Geckos

3. Geckos

Car insurance commercials excepting, there's just something appealing about a diminutive green lizard. However, one of the most popular gecko pets isn't actually green at all. It's a leopard gecko, and it sports an all-over pattern of brown spots. It also makes a great small pet. These pets are naturally shy, but with patience you can earn their trust. You'll be rewarded with a gecko that will happily explore the hand that holds it.

Life Span: Up to 20 years

Best For: Children 10 and older

Feeding: Worms and crickets, fresh water

Housing and Exercise: Heated terrariums ranging from 75 degrees to 85 degrees Fahrenheit (24 to 29 degrees Celsius) during the day, and only slightly cooler at night. Minimal exercise, especially if there are rocks or pieces of wood under which it can hide.

Good to know: Mishandling could cause a gecko to shed its tail, which is a natural defense mechanism. Also, a gecko's a night owl, so to speak. It likes to spend the night feeding and investigating its surroundings rather than sleeping, which is reserved for daytime.

Rabbit

4. Rabbits

They can come when called, use a litter box and exercise on a leash. Sounds like a strange mix of cat- and dog-like qualities, but for this household pet, it's all in a day's work. There are more than 60 breeds of rabbits in the United States, so you can choose from a variety of sizes, colors and ear lengths. Even weight is an option, because rabbits can range from 2 to 13 pounds.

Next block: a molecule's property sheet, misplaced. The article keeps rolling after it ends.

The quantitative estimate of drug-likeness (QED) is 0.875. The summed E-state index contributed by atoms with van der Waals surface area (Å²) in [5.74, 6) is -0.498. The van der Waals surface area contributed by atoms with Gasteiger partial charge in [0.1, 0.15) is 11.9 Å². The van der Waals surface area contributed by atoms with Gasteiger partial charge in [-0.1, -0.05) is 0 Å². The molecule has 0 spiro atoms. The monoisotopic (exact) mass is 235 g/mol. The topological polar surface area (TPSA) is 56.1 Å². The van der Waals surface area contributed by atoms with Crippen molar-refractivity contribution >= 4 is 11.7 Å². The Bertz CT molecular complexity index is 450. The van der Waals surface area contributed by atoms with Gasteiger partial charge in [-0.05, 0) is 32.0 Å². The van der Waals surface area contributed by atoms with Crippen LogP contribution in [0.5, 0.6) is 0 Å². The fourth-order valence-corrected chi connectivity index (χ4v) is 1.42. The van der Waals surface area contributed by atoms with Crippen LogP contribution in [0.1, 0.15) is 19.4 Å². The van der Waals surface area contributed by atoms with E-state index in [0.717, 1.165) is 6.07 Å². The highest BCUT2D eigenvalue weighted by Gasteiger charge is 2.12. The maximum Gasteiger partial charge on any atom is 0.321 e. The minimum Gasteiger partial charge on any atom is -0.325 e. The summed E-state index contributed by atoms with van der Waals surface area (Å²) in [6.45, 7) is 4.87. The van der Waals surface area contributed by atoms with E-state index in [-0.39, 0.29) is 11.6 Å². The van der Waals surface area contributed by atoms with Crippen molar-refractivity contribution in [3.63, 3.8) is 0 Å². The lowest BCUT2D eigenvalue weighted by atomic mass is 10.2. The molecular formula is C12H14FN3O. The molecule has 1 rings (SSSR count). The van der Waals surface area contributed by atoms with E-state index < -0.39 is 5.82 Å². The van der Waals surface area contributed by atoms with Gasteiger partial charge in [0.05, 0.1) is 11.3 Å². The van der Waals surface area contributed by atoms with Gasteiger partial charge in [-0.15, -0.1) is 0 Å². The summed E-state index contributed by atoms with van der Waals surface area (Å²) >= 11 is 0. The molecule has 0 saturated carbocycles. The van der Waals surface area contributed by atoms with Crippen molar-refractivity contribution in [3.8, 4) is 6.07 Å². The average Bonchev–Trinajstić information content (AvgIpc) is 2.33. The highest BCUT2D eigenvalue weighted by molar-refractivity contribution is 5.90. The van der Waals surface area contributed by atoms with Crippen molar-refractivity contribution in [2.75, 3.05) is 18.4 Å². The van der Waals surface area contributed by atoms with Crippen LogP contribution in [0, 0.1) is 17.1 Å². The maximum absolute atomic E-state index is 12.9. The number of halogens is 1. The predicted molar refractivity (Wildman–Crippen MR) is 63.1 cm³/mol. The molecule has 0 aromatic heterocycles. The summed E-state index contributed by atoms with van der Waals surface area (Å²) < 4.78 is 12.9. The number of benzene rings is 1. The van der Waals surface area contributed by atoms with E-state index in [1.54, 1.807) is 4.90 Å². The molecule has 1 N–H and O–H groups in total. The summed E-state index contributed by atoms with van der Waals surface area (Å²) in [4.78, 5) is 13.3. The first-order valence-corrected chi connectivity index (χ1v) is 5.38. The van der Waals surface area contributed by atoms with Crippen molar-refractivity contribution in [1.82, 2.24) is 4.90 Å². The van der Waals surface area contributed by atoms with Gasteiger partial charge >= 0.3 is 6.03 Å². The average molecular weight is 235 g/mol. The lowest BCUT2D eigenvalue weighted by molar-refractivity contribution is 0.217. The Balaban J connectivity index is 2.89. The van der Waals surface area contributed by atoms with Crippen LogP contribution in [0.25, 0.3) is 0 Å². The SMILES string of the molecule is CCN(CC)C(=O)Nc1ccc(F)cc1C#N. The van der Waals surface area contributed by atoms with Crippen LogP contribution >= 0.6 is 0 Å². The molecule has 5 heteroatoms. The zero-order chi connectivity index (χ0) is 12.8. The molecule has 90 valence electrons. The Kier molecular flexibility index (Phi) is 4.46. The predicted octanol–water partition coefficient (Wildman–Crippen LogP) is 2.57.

• Life Span: Five to 10 years
  • Best For: Children 8 and older
  • Feeding: Commercial pellets, fresh vegetables for a treat, fresh water
  • Housing and Exercise: Indoor-only rabbit cage with a solid floor. Rabbits need lots of exercise; specially made enclosures can provide a safe outdoor environment for hopping, as can an enclosed indoor space. Some rabbits can be trained to exercise outdoors with a collar and leash.

Parrot

5. Parrots

Parrots are colorful, lively and playful pets. There are more than 350 different types of parrots; they range in color from vibrant red and green to stately gray and black, and can be quite small (about 3 inches or almost 8 centimeters) or quite large (up to 40 inches or more than 100 centimeters). When given plenty of living space, exercise and positive attention, these extremely intelligent birds are very affectionate toward their owners. Most parrots have an uncanny ability to mimic human voices, as well as other sounds. Don't be surprised if your parrot begins to imitate a barking dog, a mewing cat or even your cell phone's distinctive ring.

  • Life Span: Up to 80 years
  • Best For: Any age, but better for teenagers and adults
  • Feeding: Commercial seed mixes, fresh water; fresh vegetables and fruit
  • Housing and Exercise: Cage should be large enough for bird to fly short distances and should be cleaned every other day. Lining the cage with a thin layer of gravel will aid in the cleaning process -- and the parrot's digestion. That's because ingesting an occasional piece of gravel helps a bird grind seeds in its belly.